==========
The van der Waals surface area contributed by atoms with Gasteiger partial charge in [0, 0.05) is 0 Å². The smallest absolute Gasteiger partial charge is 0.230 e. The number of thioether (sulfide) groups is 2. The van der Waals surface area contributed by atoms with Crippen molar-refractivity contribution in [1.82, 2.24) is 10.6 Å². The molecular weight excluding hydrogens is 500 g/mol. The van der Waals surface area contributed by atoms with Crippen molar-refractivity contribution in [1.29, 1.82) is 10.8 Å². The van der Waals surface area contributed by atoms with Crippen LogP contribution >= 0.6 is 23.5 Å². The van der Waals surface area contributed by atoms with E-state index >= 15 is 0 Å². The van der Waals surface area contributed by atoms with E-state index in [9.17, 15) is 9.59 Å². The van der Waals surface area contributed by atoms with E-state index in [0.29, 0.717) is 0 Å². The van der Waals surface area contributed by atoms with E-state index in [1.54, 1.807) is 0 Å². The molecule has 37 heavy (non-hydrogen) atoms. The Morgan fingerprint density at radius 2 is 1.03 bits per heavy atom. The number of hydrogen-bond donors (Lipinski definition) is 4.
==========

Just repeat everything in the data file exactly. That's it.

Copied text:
The van der Waals surface area contributed by atoms with Gasteiger partial charge in [0, 0.05) is 0 Å². The smallest absolute Gasteiger partial charge is 0.230 e. The number of thioether (sulfide) groups is 2. The van der Waals surface area contributed by atoms with Crippen molar-refractivity contribution in [1.82, 2.24) is 10.6 Å². The molecular weight excluding hydrogens is 500 g/mol. The van der Waals surface area contributed by atoms with Crippen molar-refractivity contribution in [1.29, 1.82) is 10.8 Å². The van der Waals surface area contributed by atoms with Crippen LogP contribution >= 0.6 is 23.5 Å². The van der Waals surface area contributed by atoms with E-state index >= 15 is 0 Å². The van der Waals surface area contributed by atoms with E-state index in [9.17, 15) is 9.59 Å². The van der Waals surface area contributed by atoms with E-state index in [0.29, 0.717) is 0 Å². The van der Waals surface area contributed by atoms with E-state index in [1.54, 1.807) is 0 Å². The molecule has 37 heavy (non-hydrogen) atoms. The Morgan fingerprint density at radius 2 is 1.03 bits per heavy atom. The number of hydrogen-bond donors (Lipinski definition) is 4.